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Hog processing explained in 'Everything But the Oink' Nov. 11 at Rock Ledge Ranch

Nov. 2, 2017
       This was the time of year, when the weather was turning cool, when American frontier folk would slaughter and process pigs as part of getting ready for winter.
       Little of the animal was wasted. That fact is behind the name of the annual event at the Rock Ledge Ranch Historic Site - “Everything But the Oink.”
       Scheduled Saturday, Nov. 11, the event will be from 10 a.m. to 2 p.m.
       It will feature a demonstration of “meat processing and traditional food preparation,” according to the ranch website, rockledgeranch.com. In addition, "you can observe sausage-making at the Rock Ledge House and Orchard House. The Galloway Cabin will demonstrate soap making throughout the day."
       A previous ranch handout states, “On the American frontier, hogs were a mainstay, providing meat and many pork by-products at a reasonable cost. Typically, animals were processed in the coolest fall months to keep meat from spoiling while curing. Hogs required little care, were durable in extreme weather, and ate scraps and refuse so they were very economical to raise.”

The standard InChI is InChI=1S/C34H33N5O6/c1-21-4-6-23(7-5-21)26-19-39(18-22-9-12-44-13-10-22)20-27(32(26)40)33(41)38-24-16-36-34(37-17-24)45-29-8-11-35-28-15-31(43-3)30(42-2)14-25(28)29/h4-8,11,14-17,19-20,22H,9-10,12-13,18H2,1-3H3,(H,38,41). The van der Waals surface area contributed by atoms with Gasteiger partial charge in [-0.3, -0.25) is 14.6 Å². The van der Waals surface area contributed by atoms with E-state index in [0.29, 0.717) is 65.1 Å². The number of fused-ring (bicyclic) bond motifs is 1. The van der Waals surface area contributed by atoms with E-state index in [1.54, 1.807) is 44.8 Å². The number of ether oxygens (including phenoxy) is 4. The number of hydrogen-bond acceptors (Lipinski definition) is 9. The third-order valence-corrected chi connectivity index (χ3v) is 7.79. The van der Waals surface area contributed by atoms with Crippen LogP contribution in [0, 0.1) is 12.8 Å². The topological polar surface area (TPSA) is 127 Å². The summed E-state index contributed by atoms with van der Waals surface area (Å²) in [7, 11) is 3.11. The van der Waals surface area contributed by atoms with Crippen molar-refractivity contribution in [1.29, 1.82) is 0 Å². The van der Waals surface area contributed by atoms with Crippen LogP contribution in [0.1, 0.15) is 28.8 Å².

Admission is $8 for adults, with lower prices for seniors and children. Ranch memberships are also available.
       The Rock Ledge entrance (and parking lot) is off Gateway Road at 30th Street. The city-owned, 230-acre facility is run in the style of the 1880s.
       For more information about the event, or becoming a member of the Living History Association (the ranch friends group), call 578-6777 or go to rockledgeranch.com.

Westside Pioneer/press release
(Outdoors: Rock Ledge Ranch)

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